"McAffrey, this last session, had a number of bills that were passed and signed by the governor," Ashley says. "I think that's important because it shows that they were able to work with the Republican leadership within the Legislature."
Contentious Superintendent Race Likely Headed For A Runoff As Well
State School Superintendent Janet Barresi was also elected to office in 2010 at the height of the Tea Party movement and vowed to reform the state's public education system.
But her inability to win over support from some educators, administrators and parents has left her vulnerable to challengers within her own party.
"Management of the agency in the first couple of years, and picking fights with your base," are what McGuigan says are the main reasons for Barresi's struggles in this campaign. "I don't blame all of that on her, but that's what happened. It created problems in advancing her agenda."
Shapard says early polling numbers show Barresi has lost the power of incumbency.
"As a Republican, when you walk into School Superintendent, you're walking into an organization that is built around Democrats," Shapard says. "You find yourself at odds almost overnight with just about anybody within the education structure - something I don't think any Corporation Commissioner has to deal with. She's been the tip of the spear. She's been trying to put forth Republican intiatives at the education level, and she's been running into brick walls built by Democrats within how they feel about education."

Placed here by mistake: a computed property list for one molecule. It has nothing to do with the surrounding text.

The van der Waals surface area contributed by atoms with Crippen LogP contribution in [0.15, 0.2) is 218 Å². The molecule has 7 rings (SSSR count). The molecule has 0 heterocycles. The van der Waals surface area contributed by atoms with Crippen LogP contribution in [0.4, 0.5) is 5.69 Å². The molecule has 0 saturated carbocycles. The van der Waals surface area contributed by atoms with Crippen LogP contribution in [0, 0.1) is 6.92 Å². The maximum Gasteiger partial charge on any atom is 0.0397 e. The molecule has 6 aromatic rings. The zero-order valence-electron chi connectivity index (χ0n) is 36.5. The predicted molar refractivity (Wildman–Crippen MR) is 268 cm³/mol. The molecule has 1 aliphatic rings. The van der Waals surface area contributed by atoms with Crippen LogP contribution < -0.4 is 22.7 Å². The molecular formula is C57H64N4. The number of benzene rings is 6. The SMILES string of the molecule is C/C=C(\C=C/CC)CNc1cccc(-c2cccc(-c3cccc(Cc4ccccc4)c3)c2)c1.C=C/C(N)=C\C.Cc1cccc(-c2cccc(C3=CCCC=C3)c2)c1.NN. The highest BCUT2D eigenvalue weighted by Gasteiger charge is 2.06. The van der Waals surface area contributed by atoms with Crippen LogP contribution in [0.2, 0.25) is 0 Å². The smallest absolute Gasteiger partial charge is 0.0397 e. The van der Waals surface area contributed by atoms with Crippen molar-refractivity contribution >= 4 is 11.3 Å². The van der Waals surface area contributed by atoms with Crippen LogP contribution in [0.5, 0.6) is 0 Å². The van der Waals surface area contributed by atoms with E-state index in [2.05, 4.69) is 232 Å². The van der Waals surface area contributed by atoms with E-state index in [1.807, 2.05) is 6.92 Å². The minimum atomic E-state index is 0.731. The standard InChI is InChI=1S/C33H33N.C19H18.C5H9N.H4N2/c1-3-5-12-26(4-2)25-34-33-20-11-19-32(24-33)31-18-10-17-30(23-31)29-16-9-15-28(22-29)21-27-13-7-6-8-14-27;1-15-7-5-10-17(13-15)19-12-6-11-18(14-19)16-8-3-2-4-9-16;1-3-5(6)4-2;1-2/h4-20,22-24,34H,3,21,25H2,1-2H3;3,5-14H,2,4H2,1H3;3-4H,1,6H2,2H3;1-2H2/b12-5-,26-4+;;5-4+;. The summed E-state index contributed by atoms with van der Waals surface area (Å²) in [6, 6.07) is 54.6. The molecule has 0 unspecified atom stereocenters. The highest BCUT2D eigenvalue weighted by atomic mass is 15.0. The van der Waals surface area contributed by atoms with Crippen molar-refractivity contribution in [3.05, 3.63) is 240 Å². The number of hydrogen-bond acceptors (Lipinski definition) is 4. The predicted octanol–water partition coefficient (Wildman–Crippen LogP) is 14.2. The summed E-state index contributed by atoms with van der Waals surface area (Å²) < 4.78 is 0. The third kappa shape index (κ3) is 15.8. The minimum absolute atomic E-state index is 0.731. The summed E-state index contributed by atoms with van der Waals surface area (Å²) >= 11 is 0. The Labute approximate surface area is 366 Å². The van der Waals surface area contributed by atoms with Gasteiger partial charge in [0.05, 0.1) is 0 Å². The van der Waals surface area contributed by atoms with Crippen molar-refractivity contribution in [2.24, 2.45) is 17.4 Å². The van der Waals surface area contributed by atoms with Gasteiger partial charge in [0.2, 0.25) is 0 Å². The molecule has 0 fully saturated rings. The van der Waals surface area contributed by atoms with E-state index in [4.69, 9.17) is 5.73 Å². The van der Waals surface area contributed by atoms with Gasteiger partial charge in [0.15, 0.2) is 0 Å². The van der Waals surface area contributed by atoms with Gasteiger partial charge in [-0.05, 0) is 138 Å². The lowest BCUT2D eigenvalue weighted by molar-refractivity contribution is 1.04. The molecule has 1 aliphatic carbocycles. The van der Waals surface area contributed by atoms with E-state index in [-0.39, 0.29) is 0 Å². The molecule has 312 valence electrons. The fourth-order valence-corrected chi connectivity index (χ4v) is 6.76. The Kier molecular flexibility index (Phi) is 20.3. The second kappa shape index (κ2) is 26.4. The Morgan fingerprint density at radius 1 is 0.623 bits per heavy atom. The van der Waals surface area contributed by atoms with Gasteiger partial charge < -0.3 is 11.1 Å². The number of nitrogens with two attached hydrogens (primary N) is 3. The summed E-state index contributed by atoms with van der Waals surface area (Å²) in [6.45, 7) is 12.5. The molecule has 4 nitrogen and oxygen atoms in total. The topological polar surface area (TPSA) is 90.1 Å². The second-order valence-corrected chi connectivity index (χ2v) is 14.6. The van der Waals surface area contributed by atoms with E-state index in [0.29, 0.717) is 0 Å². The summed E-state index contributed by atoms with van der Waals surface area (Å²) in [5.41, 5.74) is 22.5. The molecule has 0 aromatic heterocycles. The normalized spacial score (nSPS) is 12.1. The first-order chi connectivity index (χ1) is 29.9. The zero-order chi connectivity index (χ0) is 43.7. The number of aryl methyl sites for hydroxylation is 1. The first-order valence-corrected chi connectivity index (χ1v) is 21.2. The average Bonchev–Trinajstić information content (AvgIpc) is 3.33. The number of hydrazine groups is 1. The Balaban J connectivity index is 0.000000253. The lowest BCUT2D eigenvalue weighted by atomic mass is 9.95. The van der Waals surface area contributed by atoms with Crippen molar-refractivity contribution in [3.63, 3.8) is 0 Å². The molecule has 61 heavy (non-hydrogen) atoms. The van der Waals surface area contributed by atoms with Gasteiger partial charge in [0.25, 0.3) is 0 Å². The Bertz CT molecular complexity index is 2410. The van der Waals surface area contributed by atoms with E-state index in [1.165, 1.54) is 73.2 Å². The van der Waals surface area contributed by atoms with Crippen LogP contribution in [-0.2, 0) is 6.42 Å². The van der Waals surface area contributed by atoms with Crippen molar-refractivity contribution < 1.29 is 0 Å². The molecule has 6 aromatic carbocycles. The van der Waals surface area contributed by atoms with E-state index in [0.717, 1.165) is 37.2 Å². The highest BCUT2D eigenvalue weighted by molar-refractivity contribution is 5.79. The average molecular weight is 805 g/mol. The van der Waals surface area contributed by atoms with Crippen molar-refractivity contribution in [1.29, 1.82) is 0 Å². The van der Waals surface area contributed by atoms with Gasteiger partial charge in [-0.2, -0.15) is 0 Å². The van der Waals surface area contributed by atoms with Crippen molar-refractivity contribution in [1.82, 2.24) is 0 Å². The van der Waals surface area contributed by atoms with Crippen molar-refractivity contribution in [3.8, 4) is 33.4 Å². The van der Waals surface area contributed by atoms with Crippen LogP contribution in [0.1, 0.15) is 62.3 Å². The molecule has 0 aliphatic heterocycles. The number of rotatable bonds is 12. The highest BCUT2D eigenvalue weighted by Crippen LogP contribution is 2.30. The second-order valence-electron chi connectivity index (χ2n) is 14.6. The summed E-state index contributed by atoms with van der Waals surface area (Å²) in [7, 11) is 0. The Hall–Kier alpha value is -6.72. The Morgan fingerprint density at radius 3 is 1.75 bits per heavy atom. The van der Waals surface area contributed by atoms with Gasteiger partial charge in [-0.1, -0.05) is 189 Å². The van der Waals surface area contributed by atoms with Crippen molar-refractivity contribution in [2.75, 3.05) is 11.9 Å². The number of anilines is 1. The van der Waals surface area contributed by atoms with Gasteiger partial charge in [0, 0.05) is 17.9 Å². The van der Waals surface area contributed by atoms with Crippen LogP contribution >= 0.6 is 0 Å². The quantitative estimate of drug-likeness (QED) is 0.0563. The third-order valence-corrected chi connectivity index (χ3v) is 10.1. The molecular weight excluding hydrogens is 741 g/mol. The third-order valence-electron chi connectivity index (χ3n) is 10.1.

Barresi is one of seven candidates running in the June 24 primary — three in the GOP race and four in the Democratic race.
Joy Hofmeister and Brian Kelly are challenging Barresi for the GOP nomination.
Oklahoma Democratic Party chairman Wallace Collins says he believes his party has a good chance of taking back the position.
"We're probably looking at both parties having a runoff," McGuigan says. "I wouldn't be surprised at all to see [Freda] Deskin and one of the Democrats in a runoff, and Barresi and either Kelly, or most likely Hofmeister, with Hofmesiter maybe running first."
Corporation Commission - Ignored Race With Big Implications
Republicans who head to the polls Tuesday will choose Oklahoma's next regulator of the oil and gas industry and a wide range of other businesses overseen by the Oklahoma Corporation Commission.
Term-limited state Sen. Cliff Branan of Oklahoma City and former Oklahoma House Speaker Todd Hiett of Kellyville square off in a winner-take-all Republican primary in the race for an open six-year term on the commission. The three-member panel oversees oil and gas production, public utilities, pipelines, trucking and railroads.
Ashley says Hiett hasn’t appeared on a statewide ballot since losing the 2006 lieutenant governor’s race to Jari Askins.
"Hiett almost appears as a newcomer, but at the same time so is Senator Branan," Ashley says. "He was a member of the Senate, he chaired the Senate Energy Committee. It will be interesting, given what is on the ballot for Republicans this year, to see how many voters we lose before we get to the Corporation Commission. The primary race will decide who holds that seat."
No Democrats or independents filed for the office.
Another statewide officeholder who will be determined in next Tuesday's election is Oklahoma's insurance commissioner. Republican incumbent John Doak of Tulsa faces a primary challenge from Bill Viner of Moore.